Nov 17

My Second Rituxan Treatment

On Friday, 11/16/01, I got my 2nd of 4 Rituxan treatments. It went well and I had no sickness or side-effects this time at all.

The day started out early. Mom picked me up for the trip to St. Joseph’s about 6:30 AM for my 7:45 AM appointment. She was working out how to get the wheelchair folded up to get it into her car when I announced that I’d decided to walk instead. I figured with the exercise I’d been getting I could make the short trips to the car and the car into the hospital and so forth. Besides, they have wheelchairs at the hospital if I really needed one.

My treatments are actually in the McAuley Cancer Care Center, which is another building near the hospital. It’s a very nice place with very friendly staff and of course, you can tell by the name, it’s for cancer patients. It’s a warm, fuzzy place that’s very homey and personal, not clinical. Everyone’s on a first-name basis from seeing each other week after week as they get their treatments. It’s a really nice, friendly place that I guess I’ll be getting to know very well over the course of my treatment. They have easy chairs and a little kitchen with snacks and drinks. TV and VCR setups are there so you can just settle back while getting your treatment through the IV and relax. You can get stuff from the cafeteria and have a regular meal even.

So we got there on time and I walked in and found an admissions desk and told the lady sitting there that I was new and she made me an red, St. Joseph’s ID card and got me started on my way.

I got my blood drawn, then a little while later saw my Oncologist. He examined me and said that everything is looking better. Not perfect, but certainly better. Blood platelets are up, lymph nodes are not as swollen, stuff like that. It was good news that went along with the fact that I’m feeling better and stronger every day. He said we’ll go forward with the 3 other Rituxan treatments and then move on to chemotherapy as planned.

He checked the stitches where the lymph nodes were removed and said he thought the stitches should stay in a couple of weeks because of where they are.

Based on the facts that it’s a slow growing cancer and it’s now in stage 4, I asked him if there was any way to guess how long I’ve actually had it. He said there was really no way to tell. He couldn’t even speculate. He also clarified for me that it’s a B-cell Lymphoma and a sub-type classified as “marginal.”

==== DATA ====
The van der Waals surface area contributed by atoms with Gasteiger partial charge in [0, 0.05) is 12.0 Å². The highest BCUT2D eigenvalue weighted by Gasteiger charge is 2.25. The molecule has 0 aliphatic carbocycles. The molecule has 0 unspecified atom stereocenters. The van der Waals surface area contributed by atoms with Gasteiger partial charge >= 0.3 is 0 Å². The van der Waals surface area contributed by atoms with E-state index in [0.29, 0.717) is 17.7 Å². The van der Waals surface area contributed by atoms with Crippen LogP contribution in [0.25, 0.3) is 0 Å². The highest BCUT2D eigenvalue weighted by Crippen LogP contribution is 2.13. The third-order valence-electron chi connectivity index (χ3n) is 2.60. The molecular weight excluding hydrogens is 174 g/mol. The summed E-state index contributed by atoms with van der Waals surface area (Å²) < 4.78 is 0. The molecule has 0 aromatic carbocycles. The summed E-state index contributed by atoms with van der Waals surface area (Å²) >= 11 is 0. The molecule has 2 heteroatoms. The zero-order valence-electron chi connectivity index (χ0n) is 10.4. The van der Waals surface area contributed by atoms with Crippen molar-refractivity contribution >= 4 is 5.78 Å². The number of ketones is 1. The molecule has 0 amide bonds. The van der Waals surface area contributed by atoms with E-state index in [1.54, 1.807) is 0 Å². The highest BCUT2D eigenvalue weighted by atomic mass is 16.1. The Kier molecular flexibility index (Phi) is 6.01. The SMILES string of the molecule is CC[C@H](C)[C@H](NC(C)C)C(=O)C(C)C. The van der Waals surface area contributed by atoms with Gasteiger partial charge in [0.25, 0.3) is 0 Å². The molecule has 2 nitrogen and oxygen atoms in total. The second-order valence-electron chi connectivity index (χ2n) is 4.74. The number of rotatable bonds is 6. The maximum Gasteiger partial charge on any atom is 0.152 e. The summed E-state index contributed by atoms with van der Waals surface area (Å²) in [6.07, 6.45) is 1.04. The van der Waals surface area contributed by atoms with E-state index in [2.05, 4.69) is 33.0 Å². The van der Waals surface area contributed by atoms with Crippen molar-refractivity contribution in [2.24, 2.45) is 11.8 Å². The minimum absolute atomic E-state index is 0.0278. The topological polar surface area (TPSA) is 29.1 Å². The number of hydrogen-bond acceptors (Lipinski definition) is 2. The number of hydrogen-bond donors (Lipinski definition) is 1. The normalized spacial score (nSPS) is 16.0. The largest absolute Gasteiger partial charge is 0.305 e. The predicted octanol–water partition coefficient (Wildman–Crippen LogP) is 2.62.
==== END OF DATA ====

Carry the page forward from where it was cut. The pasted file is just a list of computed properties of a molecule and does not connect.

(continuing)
Then I got a flu shot and a pneumonia shot, set up my next 2 appointments, paid my $20 co-pay, checked out of that part of the center and moved on over to the treatment area.

Because it was my 1st time there, the nurse decided to put me in a bed so she could monitor me a little more closely. She said next time I would be out in the lounge with everyone else, which will be nice.

I asked how long it would take and the nurse said 4 or 5 hours. I had no idea it would take so long (I slept through practically the whole thing the first time) and my stomach growled at the thought. I hadn’t eaten yet. So mom went to the cafeteria and got us some breakfast of eggs, sausage, cereal, bagels and more.

The nurse gave me the 2 Tylenol that are part of the Rituxan treatment and set up the IV. Then the shot of Benadryl into the IV and started the Rituxan drip. She increased it as we went along, as planned. It lasted 4 or 5 hours that I spent mostly asleep because of the Benadryl, and I had no illness or side-effects at all.

She came in every half hour to check my temperature, blood pressure and pulse and mom sat there almost the whole time, reading or watching tapes on chemotherapy. I was planning to watch them too, but the Benadryl knocked me out pretty soon after I got it.

When it was finally over, about 3:30 PM, the nurse came and pulled the IV and I checked out and we were on our way, no fuss, no muss.

It was a longer day than I thought it would be. Next time I’ll be sure to have a nice, big breakfast before I start!